Immortality again! Walter Jameson, who has lived for two thousand years, is found out by a professor friend, the father of his current fiance. Walter reveals that eternal life is a drag, like a very long day made immortal. It's an amazing story, and very similar to my introduction to old time radio, in the form of Arthur Conan Doyle's story 'The Ring of Thoth' (which I wrote about HERE).
Though I don't know from experience, I disagree with Jameson; I would LOVE another few thousand years!
#1 WALKING DISTANCE
And the final entry, here at last, is the king of the hill for me. Martin Sloan (played by Gig Young) is a man burned out my big city life and his fast-paced career. In an escape burst, he ends up within walking distance of his home town. Of course, this being the Twilight Zone, he ends up walking into his own past, complete with his parents and his ten-year-old self. As the episode rolls on, the adage, “you can't go home”. Is made starkly clear. I initially enjoyed this for the time travel aspect, but as I've grown into middle age, I've witnessed the reality of the story.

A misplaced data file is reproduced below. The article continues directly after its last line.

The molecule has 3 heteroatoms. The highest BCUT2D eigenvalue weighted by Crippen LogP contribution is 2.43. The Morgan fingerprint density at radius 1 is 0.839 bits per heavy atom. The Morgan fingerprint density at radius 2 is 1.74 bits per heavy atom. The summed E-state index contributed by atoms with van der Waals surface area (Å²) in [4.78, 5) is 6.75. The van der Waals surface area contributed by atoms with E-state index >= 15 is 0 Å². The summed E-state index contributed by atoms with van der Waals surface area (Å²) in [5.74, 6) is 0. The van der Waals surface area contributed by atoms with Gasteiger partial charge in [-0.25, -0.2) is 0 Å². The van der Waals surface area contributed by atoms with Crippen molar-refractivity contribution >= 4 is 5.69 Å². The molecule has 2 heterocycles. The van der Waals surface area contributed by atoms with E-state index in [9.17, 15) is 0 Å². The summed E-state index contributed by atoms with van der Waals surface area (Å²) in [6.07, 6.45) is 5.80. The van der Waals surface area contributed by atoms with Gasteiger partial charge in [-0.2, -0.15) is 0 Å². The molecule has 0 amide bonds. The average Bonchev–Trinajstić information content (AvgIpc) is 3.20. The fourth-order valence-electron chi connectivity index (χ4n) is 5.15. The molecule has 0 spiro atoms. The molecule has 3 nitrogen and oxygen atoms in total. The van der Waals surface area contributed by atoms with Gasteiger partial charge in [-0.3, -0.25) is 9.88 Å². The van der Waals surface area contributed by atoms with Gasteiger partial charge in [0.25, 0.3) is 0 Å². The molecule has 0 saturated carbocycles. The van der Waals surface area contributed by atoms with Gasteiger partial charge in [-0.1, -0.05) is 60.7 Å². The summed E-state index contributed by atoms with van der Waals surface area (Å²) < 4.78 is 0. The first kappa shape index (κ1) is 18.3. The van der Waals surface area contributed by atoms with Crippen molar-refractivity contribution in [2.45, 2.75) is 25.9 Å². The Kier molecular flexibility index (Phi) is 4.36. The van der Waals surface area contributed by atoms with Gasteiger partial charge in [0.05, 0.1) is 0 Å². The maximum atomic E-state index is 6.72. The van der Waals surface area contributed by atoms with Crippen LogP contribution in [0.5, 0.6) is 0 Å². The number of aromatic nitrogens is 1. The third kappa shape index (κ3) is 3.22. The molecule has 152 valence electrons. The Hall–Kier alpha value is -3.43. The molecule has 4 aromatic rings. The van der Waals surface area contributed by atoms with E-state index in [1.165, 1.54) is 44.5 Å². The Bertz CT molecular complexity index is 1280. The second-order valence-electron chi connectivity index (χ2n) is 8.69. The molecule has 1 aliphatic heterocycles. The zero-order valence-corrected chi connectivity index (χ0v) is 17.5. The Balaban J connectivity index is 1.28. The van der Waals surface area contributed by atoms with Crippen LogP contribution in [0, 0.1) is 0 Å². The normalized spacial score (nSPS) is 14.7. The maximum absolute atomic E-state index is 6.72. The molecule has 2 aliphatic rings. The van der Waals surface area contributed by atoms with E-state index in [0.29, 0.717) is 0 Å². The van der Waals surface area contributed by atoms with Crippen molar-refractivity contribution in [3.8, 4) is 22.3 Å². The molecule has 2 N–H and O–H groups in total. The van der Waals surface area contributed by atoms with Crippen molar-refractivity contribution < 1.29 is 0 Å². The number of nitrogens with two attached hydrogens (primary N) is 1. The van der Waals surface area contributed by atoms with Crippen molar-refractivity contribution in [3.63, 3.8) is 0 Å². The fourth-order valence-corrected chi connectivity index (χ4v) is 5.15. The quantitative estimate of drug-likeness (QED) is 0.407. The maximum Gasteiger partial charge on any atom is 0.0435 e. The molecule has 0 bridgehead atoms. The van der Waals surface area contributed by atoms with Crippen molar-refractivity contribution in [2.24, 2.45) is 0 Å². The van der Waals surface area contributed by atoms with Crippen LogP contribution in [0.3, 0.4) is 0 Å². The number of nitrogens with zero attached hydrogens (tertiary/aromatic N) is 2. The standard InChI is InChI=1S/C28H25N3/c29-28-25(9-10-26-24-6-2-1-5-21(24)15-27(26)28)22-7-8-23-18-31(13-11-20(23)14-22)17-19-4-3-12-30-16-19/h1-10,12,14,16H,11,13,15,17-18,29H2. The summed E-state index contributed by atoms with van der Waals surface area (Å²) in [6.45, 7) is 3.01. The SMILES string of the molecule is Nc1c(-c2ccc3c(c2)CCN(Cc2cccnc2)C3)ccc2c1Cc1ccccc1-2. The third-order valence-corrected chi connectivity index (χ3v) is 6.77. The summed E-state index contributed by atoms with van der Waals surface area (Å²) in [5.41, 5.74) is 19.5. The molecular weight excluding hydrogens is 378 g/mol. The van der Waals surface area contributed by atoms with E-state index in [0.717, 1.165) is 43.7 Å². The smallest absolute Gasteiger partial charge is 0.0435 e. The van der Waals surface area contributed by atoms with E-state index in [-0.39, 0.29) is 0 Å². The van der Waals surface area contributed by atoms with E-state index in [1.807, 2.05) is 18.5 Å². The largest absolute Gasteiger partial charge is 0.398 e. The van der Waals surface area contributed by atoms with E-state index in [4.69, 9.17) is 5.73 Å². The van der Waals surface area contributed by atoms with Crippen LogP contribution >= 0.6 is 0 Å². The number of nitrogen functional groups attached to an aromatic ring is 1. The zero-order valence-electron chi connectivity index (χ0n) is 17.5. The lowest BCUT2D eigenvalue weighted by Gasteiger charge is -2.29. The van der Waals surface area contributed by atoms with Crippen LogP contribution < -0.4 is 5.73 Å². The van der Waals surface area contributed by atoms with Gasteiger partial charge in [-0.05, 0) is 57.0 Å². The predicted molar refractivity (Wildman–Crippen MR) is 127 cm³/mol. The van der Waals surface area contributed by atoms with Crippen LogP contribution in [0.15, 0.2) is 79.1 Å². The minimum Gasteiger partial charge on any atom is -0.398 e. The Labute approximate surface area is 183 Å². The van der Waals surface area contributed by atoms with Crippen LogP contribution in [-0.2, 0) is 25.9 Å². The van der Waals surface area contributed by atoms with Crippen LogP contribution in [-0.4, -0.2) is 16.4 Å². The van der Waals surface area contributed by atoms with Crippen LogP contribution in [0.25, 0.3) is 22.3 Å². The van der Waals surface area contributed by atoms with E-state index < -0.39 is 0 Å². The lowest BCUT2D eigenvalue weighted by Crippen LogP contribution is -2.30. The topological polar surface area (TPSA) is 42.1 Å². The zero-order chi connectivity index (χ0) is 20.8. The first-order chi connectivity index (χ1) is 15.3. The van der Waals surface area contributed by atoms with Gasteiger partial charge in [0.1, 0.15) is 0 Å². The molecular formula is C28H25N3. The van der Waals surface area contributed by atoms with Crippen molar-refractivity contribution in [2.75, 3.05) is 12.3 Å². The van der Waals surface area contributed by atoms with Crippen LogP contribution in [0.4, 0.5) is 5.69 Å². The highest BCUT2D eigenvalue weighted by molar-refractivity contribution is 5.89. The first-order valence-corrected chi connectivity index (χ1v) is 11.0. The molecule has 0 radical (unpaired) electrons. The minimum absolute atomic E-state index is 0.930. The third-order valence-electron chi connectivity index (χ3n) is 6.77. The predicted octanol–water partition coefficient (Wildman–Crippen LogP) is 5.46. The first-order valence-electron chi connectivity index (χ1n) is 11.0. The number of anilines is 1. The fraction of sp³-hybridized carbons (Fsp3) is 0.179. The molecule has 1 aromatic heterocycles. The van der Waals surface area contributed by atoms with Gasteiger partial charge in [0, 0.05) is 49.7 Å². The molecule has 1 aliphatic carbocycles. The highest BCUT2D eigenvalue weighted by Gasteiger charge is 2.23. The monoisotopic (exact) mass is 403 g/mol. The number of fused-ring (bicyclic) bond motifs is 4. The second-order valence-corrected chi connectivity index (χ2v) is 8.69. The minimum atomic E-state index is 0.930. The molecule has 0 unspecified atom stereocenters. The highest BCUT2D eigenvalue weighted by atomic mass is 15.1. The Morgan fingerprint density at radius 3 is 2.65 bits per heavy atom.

Special shout out to Frank Overton, who plays his father.
Let's just hope that we're not on an alien menu anytime soon, wot?
#11 BACK THERE
I'm not saying that there is a number eleven on this list, for, after all, this is a Top Ten list, but if there were, it would have to be this one. It involves a modern man, who, after a discussion about the nature of time travel and the changing of history, gets the opportunity to do just that. It's a common subset of the time travel mythos, in which modern people show a strong desire to save the life of Abraham Lincoln.
It really speaks to how pleasant his legacy is to the average American.